Money and Gender

MONEY AND GENDER….Some new research from Ohio State University based on a longitudinal survey shows that husbands and wives have very different ideas about the state of family finances:

Half of all couples stated income values differing by more than $5,000 a year. And 10 percent of the couples? income figures differed by more that $15,000 a year. Usually it was the men who thought the couple earned more ? the typical husband said the couple?s income was $1,000 to $2,500 more than his wife reported.

….While couples have very different views about their income, they agree even less about their total net wealth. Among older couples surveyed, half differed in their wealth estimates by more than $14,700, and 10 percent differed by more than $113,000. Among younger couples, who have had less time to save, half differed in their wealth estimates by more than $7,000, and 10 percent differed by more than $31,000.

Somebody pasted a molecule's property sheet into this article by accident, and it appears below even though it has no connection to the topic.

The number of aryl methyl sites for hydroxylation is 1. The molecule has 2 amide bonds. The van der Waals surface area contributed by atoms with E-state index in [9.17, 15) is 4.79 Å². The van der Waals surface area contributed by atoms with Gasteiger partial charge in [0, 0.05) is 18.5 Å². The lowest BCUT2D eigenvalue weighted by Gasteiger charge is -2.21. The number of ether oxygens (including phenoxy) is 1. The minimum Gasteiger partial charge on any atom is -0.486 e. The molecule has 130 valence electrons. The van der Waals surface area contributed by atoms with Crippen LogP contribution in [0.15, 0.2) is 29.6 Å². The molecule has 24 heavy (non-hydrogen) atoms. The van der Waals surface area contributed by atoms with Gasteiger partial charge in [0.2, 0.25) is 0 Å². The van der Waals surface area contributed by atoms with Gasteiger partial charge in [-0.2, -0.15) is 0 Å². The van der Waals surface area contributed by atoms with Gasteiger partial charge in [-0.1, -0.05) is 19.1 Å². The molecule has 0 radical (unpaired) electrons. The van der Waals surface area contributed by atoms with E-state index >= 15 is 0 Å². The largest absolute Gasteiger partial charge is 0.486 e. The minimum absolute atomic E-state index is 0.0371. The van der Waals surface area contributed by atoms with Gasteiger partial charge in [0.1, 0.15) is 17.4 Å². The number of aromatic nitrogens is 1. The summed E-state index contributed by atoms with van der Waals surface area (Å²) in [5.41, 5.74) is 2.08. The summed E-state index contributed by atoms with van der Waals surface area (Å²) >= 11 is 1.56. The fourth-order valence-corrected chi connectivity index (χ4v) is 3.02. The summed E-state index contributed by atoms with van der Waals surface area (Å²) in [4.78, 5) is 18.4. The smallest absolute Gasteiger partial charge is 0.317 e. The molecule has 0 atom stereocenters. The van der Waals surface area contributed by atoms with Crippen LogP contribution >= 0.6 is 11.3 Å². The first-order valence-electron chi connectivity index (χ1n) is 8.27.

Unfortunately, the study stops short of setting off a full scale gender war by admitting that it “couldn?t tell which spouses were more accurate in reporting family finances.”

However, this is a blog, not a scholarly journal, so there’s nothing to stop us from having a full-scale stereotype war over this, is there? You may fire when ready.

POSTSCRIPT: In our family, Marian does the finances and therefore almost certainly has a better idea of our precise income, but even so she’s the one who worries about it the most. She’s usually concerned about how much money we have, whereas I’m perpetually astonished at how much we have.

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